When Microlaunchers was founded in 1995, rocket launches were dominated by large companies and governments interested in shipping huge amounts of cargo up to space.
Things aren’t too different today–the space industry still revolves around getting large items like telecommunications satellites to orbit–but change is happening. Companies like SpaceX and Firefly are reducing the cost for small payloads to make it to space. In 2013, more shoebox-sized satellites known as CubeSats launched than in all years prior combined.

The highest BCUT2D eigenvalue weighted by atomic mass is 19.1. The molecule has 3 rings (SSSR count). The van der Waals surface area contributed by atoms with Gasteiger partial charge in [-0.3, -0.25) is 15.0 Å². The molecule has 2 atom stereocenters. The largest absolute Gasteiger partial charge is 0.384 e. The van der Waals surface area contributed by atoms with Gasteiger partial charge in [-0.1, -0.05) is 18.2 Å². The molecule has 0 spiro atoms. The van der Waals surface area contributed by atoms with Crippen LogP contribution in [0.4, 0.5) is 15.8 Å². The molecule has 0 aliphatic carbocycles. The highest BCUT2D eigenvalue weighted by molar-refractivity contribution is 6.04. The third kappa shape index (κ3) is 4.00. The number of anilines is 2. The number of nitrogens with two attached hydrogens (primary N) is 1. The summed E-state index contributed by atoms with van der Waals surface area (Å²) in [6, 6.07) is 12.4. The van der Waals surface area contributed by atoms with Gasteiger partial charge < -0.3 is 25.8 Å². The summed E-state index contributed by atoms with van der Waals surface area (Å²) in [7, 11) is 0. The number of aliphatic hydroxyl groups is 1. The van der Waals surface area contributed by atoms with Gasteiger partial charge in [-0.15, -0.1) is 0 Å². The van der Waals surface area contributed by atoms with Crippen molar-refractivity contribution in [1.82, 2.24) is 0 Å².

Microlaunchers, which wants to manufacture large numbers of rockets that weigh anywhere between 220 pounds and 60 tons, is catching its second wind based on that trend. The startup would charge $50,000 to launch a single 2.2-pound CubeSat, and provide a private rocket that can launch at anytime weather permits. CEO Charles Pooley imagines rockets and launchpads small enough to be moved and handled as if they are toys. Larger rockets would be capable of carrying more cargo. Dozens…
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